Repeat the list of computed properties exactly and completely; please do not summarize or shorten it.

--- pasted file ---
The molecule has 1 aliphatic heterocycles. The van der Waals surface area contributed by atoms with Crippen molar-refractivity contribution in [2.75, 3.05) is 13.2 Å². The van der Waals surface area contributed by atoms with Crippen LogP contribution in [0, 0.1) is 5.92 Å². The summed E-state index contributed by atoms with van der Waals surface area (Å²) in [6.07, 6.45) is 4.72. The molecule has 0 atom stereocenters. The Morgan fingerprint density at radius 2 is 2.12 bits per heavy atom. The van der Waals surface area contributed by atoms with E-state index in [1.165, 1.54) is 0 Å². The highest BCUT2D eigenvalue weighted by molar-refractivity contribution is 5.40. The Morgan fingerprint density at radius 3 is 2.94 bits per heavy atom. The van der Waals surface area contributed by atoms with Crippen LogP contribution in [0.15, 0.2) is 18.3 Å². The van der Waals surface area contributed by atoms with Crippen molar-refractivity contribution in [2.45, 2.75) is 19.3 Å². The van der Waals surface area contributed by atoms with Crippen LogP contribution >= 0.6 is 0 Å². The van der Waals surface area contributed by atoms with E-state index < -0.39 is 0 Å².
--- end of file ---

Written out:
The molecule has 1 aliphatic heterocycles. The van der Waals surface area contributed by atoms with Crippen molar-refractivity contribution in [2.75, 3.05) is 13.2 Å². The van der Waals surface area contributed by atoms with Crippen LogP contribution in [0, 0.1) is 5.92 Å². The summed E-state index contributed by atoms with van der Waals surface area (Å²) in [6.07, 6.45) is 4.72. The molecule has 0 atom stereocenters. The Morgan fingerprint density at radius 2 is 2.12 bits per heavy atom. The van der Waals surface area contributed by atoms with E-state index in [1.165, 1.54) is 0 Å². The highest BCUT2D eigenvalue weighted by molar-refractivity contribution is 5.40. The Morgan fingerprint density at radius 3 is 2.94 bits per heavy atom. The van der Waals surface area contributed by atoms with Crippen LogP contribution in [0.15, 0.2) is 18.3 Å². The van der Waals surface area contributed by atoms with Crippen molar-refractivity contribution in [2.45, 2.75) is 19.3 Å². The van der Waals surface area contributed by atoms with Crippen LogP contribution >= 0.6 is 0 Å². The van der Waals surface area contributed by atoms with E-state index < -0.39 is 0 Å².